by Gareth Roberts
BBC Sport Wales online
Wayne Shelford, one of rugby's greatest captains
It was a day on which the emergency services were snowed under with calls from flooded residents, newly-roofless house-owners . . . and a reporter who was locked into Stradey Park, or so he thought.
It was also the day on which the New Zealand All Blacks provided all the proof they ever needed to lay claim to being the most ruthless rugby nation on the planet, led as they were by arguably the greatest captain to have graced the game in Wayne Shelford.
I'm not talking about any of the days on which the All Blacks posted their latest record victory against Wales. This particular win was of rather more modest proportions, an 11-0 triumph against Llanelli at Stradey Park on 28 October 1989.
But boy was it special. There was one major reason for that and it blew up the Loughor Estuary, rendered roads impassable and made life a misery for anyone daring to venture outdoors: a howling, unforgiving gale.
Not that it stopped the crowds thronging to Stradey Park, where a temporary stand was declared unsafe in such conditions, forcing those who had bought tickets to cram on to the terraces in a manner that would have the health and safety experts looking on in horror.
There again, I shouldn't even have been there, having been re-directed by my then boss from a postponed game at Swansea to Stradey Park with the instructions: "Get a ticket and get into the ground - you can help with the post-match quotes."
Get a ticket and get into the ground - you can help with the post-match quotes
So there I was, blasted by the gale in the car park begging all who passed for a spare ticket. The man who took pity on me was another Gareth Roberts, the former Llanelli, Swansea and Wales flanker.
Even at that stage, the game looked as if it was in doubt. The conditions were so bad Llanelli, who had dismissed a proposal for Sunday rugby on religious-observance grounds, offered to postpone kick-off for 24 hours.
New Zealand declined. At least that was their answer. But the message was thus: "We don't care how bad the conditions are. We fear nothing. Let's get it on."
And so they did. Late arrival or not, I couldn't have wished for a better seat, plonked as I was among the Scarlets' players wives and families.
For them the emotions of viewing what unfolded must have been laced with feelings of pride, fear and passion.
For me it became purely about admiring in awe the display the All Blacks produced that day.
Everyone in the ground that day believed the 11-0 lead New Zealand built by half-time would not be enough as they turned around to face the gale.
But that smug belief was soon wiped from the minds of each and every Scarlets fan by one, simple Grant Fox act.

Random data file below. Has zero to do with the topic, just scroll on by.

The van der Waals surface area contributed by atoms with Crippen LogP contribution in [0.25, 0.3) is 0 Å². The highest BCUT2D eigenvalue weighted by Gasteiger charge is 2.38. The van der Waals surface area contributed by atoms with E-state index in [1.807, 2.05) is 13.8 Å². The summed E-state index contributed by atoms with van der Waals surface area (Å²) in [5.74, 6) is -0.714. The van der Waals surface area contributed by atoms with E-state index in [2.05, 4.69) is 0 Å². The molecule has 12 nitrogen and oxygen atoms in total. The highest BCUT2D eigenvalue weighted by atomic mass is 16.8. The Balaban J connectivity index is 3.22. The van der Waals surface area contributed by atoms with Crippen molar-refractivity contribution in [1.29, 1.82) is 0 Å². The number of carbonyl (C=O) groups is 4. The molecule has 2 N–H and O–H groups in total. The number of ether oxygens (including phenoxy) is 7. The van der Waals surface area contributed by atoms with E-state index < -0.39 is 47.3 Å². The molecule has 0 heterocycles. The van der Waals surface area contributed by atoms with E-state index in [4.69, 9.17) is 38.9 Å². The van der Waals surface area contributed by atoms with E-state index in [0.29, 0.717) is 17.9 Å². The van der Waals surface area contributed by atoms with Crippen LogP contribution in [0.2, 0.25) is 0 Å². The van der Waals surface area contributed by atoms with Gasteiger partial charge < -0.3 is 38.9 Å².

Grant Fox's pinpoint tactical kicking kept the All Blacks ahead
The fly-half's first drop-out did not tumble backwards out of the sky as Llanelli's had in the first-half. Instead Fox dropped kicked the restart along the floor, taking the vagaries of the gale out of the equations.
If the first-half had been an arm-wrestle, the second was a full-on sumo bout as two sets of forwards set about each other with a relish rarely seen before or since.
No-one could fault the Scarlets' efforts. The likes of Phil May and his pack were truly heroic that day.
But they were up against the most ruthless team to have toured Wales, led by the awesome Shelford.
New Zealand held firm to their lead, denied Llanelli a single point and left the scene of that particular battle as true giants of the sporting world.
They were even good enough to spare this reporter a few of those quotes my boss had demanded. But as the man filing his copy by telephone, the nature of my task meant I was the last in the ground.
When time came to leave, the doors were all locked - and the gale continued to do its worst, making for an eerie scene all round.
A 999 call met sympathy. "Are you in any immediate danger?" No. "Can you hang on a few hours - we're inundated with calls?" Ok, then, though I might freeze to death if I have to sleep here.
"Just don't try to climb out over a fence, is that ok?" As if I had any choice. Fortunately the winds that trapped me also blew open a gate towards the town end and I made my escape, all of two-and-a-half-hours after the last soul had left the premises.
However, there was still a sting in the tale: I'd left my car lights on and the jump leads were a phone-call and RAC journey away.
But despite the cold, hunger and tiredness that had begun to grip me, there was an inner warmth from the knowledge I'd seen the most awe-inspiring display of my life.
There have been countless more spectacular games of rugby, but few as memorable as that All Blacks display at Stradey Park.